The Park Ridge City Council voted Monday to overturn Mayor David Schmidt's veto of the design and build plans of a new police facility.
The city council approved the first phase of the Police Task Force’s recommendation at the Nov. 7 city council meeting. The first phase of the project creates a new 1,500 square foot facility to store evidence.
Phase 1 of the project would cost the city $290,170; some of the costs would come from the general fund. The city also would use money from the city’s parking fund and additional grant funding would be explored, members of the task force told the council.
The mayor vetoed the measure at the Nov. 19 city council meeting. Fifth Ward Ald. Dan Knight was the only council member who voted to sustain the veto at Monday’s meeting.
Alderman Knight sides with Mayor
The mayor applauded the work of the task force, but said the storage needs met by Phase 1 of the project could be handled by other facilities already owned by the city, such as the Public Works facility.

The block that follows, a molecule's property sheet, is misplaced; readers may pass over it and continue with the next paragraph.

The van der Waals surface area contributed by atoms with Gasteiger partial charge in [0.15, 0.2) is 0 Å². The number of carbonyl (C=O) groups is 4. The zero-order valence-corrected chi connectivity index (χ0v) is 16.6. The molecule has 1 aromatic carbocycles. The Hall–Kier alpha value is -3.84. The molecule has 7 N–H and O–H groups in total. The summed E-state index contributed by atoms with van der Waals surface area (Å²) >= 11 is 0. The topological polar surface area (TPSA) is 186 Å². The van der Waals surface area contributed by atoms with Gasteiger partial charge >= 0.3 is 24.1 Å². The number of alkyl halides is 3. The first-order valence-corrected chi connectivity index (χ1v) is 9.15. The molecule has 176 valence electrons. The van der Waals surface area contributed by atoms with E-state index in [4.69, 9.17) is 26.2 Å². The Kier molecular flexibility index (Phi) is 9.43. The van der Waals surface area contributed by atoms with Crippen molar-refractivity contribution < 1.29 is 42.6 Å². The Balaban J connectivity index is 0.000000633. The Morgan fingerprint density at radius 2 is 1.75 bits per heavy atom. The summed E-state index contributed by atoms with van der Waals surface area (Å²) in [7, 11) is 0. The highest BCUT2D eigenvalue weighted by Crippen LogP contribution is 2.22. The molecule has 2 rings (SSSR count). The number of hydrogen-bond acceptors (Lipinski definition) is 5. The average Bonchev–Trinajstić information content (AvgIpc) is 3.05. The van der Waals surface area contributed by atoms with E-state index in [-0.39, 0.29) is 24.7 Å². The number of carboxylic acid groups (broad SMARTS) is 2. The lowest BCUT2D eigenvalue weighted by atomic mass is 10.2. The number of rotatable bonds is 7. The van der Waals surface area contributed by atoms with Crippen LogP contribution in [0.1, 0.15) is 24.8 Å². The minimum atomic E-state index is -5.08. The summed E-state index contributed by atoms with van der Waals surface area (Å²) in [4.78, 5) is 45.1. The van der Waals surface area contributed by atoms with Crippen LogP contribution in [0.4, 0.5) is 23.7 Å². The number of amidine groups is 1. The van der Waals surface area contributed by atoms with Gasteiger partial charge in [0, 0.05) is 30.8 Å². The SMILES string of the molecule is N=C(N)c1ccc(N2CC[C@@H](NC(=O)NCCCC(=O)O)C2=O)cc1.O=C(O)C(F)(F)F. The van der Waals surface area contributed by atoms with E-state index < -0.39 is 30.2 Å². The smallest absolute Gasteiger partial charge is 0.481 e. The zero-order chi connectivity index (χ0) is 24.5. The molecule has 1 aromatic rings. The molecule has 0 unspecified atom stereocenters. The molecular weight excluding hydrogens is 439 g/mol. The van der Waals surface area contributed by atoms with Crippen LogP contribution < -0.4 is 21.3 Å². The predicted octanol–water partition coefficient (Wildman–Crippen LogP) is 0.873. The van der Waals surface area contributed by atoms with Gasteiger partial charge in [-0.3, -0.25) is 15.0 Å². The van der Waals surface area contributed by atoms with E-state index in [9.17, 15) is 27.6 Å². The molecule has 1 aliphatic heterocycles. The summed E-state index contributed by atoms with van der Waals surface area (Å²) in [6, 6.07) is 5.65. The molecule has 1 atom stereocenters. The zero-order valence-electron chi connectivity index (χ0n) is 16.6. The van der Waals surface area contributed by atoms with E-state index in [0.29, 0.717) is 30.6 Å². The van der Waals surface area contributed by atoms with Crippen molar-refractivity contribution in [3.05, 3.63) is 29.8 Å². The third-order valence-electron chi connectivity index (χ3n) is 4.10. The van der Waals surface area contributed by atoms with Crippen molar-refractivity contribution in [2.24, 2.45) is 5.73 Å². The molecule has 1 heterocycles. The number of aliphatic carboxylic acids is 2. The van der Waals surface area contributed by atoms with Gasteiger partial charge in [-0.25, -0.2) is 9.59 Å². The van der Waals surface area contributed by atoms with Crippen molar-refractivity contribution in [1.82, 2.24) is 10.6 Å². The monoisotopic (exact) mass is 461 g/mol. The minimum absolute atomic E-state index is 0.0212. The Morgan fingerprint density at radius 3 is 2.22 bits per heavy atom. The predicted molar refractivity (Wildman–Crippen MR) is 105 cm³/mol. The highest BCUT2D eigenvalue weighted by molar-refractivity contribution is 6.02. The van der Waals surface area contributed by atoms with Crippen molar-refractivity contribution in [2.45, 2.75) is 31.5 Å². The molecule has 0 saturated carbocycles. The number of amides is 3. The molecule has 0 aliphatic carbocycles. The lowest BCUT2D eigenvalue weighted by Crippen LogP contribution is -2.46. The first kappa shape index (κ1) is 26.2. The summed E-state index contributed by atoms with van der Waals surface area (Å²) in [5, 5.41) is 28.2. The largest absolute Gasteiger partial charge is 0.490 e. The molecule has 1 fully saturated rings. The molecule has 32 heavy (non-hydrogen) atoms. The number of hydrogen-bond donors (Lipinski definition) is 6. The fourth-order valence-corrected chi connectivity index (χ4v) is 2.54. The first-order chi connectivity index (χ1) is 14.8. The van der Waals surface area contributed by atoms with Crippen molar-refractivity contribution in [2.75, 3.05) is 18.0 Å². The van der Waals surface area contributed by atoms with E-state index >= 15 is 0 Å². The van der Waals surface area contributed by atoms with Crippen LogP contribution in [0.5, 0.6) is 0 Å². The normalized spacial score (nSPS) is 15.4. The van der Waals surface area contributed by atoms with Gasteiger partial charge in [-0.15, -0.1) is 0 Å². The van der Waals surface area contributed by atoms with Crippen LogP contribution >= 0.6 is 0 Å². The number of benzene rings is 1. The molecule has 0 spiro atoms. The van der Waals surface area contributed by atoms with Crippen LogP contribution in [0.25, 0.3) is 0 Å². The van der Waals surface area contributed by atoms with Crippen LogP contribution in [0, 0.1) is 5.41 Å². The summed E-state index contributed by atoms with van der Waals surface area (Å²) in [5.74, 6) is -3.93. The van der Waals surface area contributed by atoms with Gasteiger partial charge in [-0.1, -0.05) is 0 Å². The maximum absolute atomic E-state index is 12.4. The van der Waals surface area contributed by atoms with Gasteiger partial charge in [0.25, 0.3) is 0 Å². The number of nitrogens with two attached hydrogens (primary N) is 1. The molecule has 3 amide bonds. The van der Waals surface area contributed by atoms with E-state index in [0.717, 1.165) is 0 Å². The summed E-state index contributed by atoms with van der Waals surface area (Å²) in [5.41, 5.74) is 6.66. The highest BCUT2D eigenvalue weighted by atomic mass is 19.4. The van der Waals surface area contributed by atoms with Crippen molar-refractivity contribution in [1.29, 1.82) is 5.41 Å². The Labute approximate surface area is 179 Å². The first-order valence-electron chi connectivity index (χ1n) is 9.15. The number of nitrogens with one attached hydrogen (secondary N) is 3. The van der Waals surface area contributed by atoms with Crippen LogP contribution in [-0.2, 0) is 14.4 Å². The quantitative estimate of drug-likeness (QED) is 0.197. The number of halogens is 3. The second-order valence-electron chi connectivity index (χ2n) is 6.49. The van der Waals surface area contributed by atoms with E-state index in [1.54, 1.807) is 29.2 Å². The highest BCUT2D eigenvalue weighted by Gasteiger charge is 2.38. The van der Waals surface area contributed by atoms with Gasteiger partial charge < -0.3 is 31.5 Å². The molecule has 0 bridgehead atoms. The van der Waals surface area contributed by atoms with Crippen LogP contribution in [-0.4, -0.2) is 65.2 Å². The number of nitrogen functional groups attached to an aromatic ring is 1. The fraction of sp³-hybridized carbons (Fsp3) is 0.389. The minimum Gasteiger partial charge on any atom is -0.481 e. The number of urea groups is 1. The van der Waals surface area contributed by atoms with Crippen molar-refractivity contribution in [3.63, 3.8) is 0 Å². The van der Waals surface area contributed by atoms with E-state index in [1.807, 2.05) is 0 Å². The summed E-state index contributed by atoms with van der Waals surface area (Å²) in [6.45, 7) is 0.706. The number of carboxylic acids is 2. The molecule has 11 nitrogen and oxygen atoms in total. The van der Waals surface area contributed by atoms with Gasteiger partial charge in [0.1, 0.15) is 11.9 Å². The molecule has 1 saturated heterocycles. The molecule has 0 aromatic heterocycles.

Knight told the council he opposed the project, and suggested the costs of the new storage facility should be independent of the city’s general fund. Council members and members of the Police Task Force suggested selling the city’s Public Works facility to cover costs of developing the new facility.
“I still think that (Phase 1) should be paid for,” Knight said. “I would hope that before we move forward with Phase 2 and 3, we get the public works facility back on the market.”
Police Task Force defends the plan
A number of members of the task force addressed the council and the concerns Schmidt highlighed in his veto statement.
Ralph Cincinelli, who served on the task force, said Phase 1 was competitively bid and the cost to taxpayers is a relatively inexpensive investment in the police department.
“The task force has crafted a three year plan that defers the cost onto taxpayers for seven to ten years," Cincinelli added.
Park Ridge Police Chief Police Frank Kaminski said the task force did a noble job.
"They took the challenge to do cost affective strategies," Kaminski said. "I draw the line when it comes to making sure my employees have a safe environment. These are not cosmetic (strategies) these are serious things that need to be addressed."